The CFO's exit comes days after private lender Axis Bank completed the acquisition of Snapdeal's payments arm Freecharge, while holding back an amount of around Rs 80 crore, due to a pending regulatory approval. Vikas was also involved in merger talks between Snapdeal and Freecharge.
Snapdeal's Chief Financial Officer Anup Vikal has put in his papers more than two months after the company called off its merger talks with rival Flipkart.
Vikal's departure marks one of the most important exits in the e-commerce company's recent past since Snapdeal announced its decision set up a '2.0' version of itself, a plan to transform into a much leaner organisation.
"It has been a privilege to lead the finance and legal teams, at Snapdeal, through a series of intense and crucial activities around divestments, profitability and investor relations. I am grateful for the trust reposed in me by the founders, the board of directors, the investors and for the unstinting support of my team members & leaders across the company. I am confident that Snapdeal will continue to lead in its journey of efficient & profitable growth. I will always cherish my association with Snapdeal," Vikal said in a statement.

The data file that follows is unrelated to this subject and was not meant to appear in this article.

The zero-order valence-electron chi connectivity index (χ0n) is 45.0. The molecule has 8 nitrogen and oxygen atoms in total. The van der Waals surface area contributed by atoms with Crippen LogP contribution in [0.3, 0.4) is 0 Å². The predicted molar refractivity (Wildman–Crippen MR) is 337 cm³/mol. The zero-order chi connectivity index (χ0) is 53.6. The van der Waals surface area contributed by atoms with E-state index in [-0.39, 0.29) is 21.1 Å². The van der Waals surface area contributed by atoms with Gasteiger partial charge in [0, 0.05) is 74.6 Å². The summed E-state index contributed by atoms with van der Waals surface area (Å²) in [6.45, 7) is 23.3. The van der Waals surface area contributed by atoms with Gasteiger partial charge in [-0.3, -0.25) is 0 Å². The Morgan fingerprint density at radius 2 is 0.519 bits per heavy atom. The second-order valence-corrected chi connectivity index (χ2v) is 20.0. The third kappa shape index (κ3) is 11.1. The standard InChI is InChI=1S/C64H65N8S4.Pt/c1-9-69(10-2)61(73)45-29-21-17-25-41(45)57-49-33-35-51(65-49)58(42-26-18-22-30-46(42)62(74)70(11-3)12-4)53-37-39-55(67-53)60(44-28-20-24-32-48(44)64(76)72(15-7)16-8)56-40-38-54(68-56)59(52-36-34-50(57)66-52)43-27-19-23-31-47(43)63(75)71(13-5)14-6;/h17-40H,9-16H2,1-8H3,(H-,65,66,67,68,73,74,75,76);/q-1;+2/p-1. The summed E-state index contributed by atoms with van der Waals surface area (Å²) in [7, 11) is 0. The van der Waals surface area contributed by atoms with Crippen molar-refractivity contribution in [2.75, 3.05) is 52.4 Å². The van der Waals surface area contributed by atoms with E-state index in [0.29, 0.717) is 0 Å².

Vikal had played a key role during the company's talks with Flipkart for an acquisition. He was appointed by Snapdeal in 2015. Before joining Snapdeal, Vikal was the CFO at telecom firm Aircel Ltd. He was brought in after the previous full time CFO of the company, Aakash Moondhra, left earlier that year.
"Anup has done sterling work at Snapdeal, building high levels of governance and helping structure various transactions of importance for the company," Kunal Bahl, chief executive of Snapdeal, said in a statement. "He has led the finance function with distinction, contributing immensely in furthering the profitability initiatives of Snapdeal, which the deep bench of Snapdeal' finance team will continue. I wish him the very best for his professional pursuits."
Vikal's exit comes soon after private lender Axis Bank completed the acquisition of Snapdeal's payments arm Freecharge, while holding back an amount of around Rs 80 crore, due to pending regulatory approvals.
Snapdeal had called off the deal talks with Flipkart in August, after Axis Bank agreed to acquire its payments arm Freecharge in a Rs 385 crore deal.
Not everyone at the company was happy with Snapdeal's decision to not align with Flipkart. Moneycontrol reported that a few employees had also alleged that the Plan B or Snapdeal 2.0 plan was not viable and that it would result in a large number of people losing their jobs.